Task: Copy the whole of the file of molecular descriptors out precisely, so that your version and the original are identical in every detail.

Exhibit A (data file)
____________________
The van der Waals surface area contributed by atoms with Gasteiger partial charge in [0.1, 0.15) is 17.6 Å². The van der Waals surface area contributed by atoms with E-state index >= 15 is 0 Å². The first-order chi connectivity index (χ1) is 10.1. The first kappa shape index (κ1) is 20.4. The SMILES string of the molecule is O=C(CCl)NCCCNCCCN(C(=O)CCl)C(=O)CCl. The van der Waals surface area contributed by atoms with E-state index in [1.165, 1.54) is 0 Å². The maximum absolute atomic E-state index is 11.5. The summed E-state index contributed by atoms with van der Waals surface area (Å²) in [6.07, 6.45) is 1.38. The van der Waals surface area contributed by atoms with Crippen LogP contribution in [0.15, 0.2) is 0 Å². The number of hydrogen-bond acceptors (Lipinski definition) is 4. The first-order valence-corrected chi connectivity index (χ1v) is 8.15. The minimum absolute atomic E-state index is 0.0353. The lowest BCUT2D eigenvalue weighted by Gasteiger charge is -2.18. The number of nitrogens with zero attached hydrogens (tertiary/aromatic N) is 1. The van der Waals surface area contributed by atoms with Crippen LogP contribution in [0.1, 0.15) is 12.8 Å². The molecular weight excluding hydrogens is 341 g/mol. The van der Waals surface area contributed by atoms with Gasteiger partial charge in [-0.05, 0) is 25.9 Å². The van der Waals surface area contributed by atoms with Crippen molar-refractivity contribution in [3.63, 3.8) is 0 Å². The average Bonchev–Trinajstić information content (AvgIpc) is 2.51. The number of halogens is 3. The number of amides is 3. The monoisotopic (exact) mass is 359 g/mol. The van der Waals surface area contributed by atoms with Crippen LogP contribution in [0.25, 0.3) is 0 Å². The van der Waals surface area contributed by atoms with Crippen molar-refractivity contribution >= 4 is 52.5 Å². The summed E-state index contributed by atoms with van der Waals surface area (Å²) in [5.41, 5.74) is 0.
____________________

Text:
The van der Waals surface area contributed by atoms with Gasteiger partial charge in [0.1, 0.15) is 17.6 Å². The van der Waals surface area contributed by atoms with E-state index >= 15 is 0 Å². The first-order chi connectivity index (χ1) is 10.1. The first kappa shape index (κ1) is 20.4. The SMILES string of the molecule is O=C(CCl)NCCCNCCCN(C(=O)CCl)C(=O)CCl. The van der Waals surface area contributed by atoms with E-state index in [1.165, 1.54) is 0 Å². The maximum absolute atomic E-state index is 11.5. The summed E-state index contributed by atoms with van der Waals surface area (Å²) in [6.07, 6.45) is 1.38. The van der Waals surface area contributed by atoms with Crippen LogP contribution in [0.15, 0.2) is 0 Å². The number of hydrogen-bond acceptors (Lipinski definition) is 4. The first-order valence-corrected chi connectivity index (χ1v) is 8.15. The minimum absolute atomic E-state index is 0.0353. The lowest BCUT2D eigenvalue weighted by Gasteiger charge is -2.18. The number of nitrogens with zero attached hydrogens (tertiary/aromatic N) is 1. The van der Waals surface area contributed by atoms with Crippen LogP contribution in [0.1, 0.15) is 12.8 Å². The molecular weight excluding hydrogens is 341 g/mol. The van der Waals surface area contributed by atoms with Gasteiger partial charge in [-0.05, 0) is 25.9 Å². The van der Waals surface area contributed by atoms with Crippen molar-refractivity contribution in [3.63, 3.8) is 0 Å². The average Bonchev–Trinajstić information content (AvgIpc) is 2.51. The number of halogens is 3. The number of amides is 3. The monoisotopic (exact) mass is 359 g/mol. The van der Waals surface area contributed by atoms with Crippen LogP contribution in [0.25, 0.3) is 0 Å². The van der Waals surface area contributed by atoms with Crippen molar-refractivity contribution >= 4 is 52.5 Å². The summed E-state index contributed by atoms with van der Waals surface area (Å²) in [5.41, 5.74) is 0.